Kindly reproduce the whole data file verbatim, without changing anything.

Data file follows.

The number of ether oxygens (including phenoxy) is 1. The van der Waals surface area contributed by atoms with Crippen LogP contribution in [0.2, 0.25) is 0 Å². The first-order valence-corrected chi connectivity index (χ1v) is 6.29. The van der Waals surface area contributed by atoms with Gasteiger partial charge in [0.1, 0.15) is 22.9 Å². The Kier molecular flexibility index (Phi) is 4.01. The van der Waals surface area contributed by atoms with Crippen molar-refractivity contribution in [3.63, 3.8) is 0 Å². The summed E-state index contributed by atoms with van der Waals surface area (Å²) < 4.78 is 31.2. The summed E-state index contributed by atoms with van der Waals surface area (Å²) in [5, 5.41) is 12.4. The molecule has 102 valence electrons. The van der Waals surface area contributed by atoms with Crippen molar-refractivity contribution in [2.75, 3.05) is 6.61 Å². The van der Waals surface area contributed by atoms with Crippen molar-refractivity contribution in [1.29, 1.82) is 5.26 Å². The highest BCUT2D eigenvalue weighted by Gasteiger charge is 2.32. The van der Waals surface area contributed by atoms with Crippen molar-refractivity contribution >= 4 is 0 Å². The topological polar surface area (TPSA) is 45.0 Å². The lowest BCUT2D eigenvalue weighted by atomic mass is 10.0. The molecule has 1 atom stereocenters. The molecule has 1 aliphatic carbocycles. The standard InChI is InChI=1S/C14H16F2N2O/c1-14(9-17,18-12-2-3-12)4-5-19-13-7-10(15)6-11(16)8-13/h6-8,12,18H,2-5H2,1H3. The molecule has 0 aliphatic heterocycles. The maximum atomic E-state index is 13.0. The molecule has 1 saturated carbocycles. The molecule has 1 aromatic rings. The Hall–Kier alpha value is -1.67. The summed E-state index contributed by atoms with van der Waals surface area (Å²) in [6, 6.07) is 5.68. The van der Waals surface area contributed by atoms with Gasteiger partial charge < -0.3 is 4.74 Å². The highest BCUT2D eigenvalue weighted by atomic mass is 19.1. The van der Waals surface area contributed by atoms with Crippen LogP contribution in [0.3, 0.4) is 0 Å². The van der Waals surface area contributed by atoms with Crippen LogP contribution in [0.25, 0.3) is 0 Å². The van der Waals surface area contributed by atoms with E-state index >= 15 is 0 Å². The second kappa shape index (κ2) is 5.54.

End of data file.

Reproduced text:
The number of ether oxygens (including phenoxy) is 1. The van der Waals surface area contributed by atoms with Crippen LogP contribution in [0.2, 0.25) is 0 Å². The first-order valence-corrected chi connectivity index (χ1v) is 6.29. The van der Waals surface area contributed by atoms with Gasteiger partial charge in [0.1, 0.15) is 22.9 Å². The Kier molecular flexibility index (Phi) is 4.01. The van der Waals surface area contributed by atoms with Crippen molar-refractivity contribution in [3.63, 3.8) is 0 Å². The summed E-state index contributed by atoms with van der Waals surface area (Å²) < 4.78 is 31.2. The summed E-state index contributed by atoms with van der Waals surface area (Å²) in [5, 5.41) is 12.4. The molecule has 102 valence electrons. The van der Waals surface area contributed by atoms with Crippen molar-refractivity contribution in [2.75, 3.05) is 6.61 Å². The van der Waals surface area contributed by atoms with Crippen molar-refractivity contribution in [1.29, 1.82) is 5.26 Å². The highest BCUT2D eigenvalue weighted by Gasteiger charge is 2.32. The van der Waals surface area contributed by atoms with Crippen molar-refractivity contribution >= 4 is 0 Å². The topological polar surface area (TPSA) is 45.0 Å². The lowest BCUT2D eigenvalue weighted by atomic mass is 10.0. The molecule has 1 atom stereocenters. The molecule has 1 aliphatic carbocycles. The standard InChI is InChI=1S/C14H16F2N2O/c1-14(9-17,18-12-2-3-12)4-5-19-13-7-10(15)6-11(16)8-13/h6-8,12,18H,2-5H2,1H3. The molecule has 0 aliphatic heterocycles. The maximum atomic E-state index is 13.0. The molecule has 1 saturated carbocycles. The molecule has 1 aromatic rings. The Hall–Kier alpha value is -1.67. The summed E-state index contributed by atoms with van der Waals surface area (Å²) in [6, 6.07) is 5.68. The van der Waals surface area contributed by atoms with Gasteiger partial charge < -0.3 is 4.74 Å². The highest BCUT2D eigenvalue weighted by atomic mass is 19.1. The van der Waals surface area contributed by atoms with Crippen LogP contribution in [0.3, 0.4) is 0 Å². The van der Waals surface area contributed by atoms with Crippen LogP contribution in [0.25, 0.3) is 0 Å². The van der Waals surface area contributed by atoms with E-state index >= 15 is 0 Å². The second kappa shape index (κ2) is 5.54.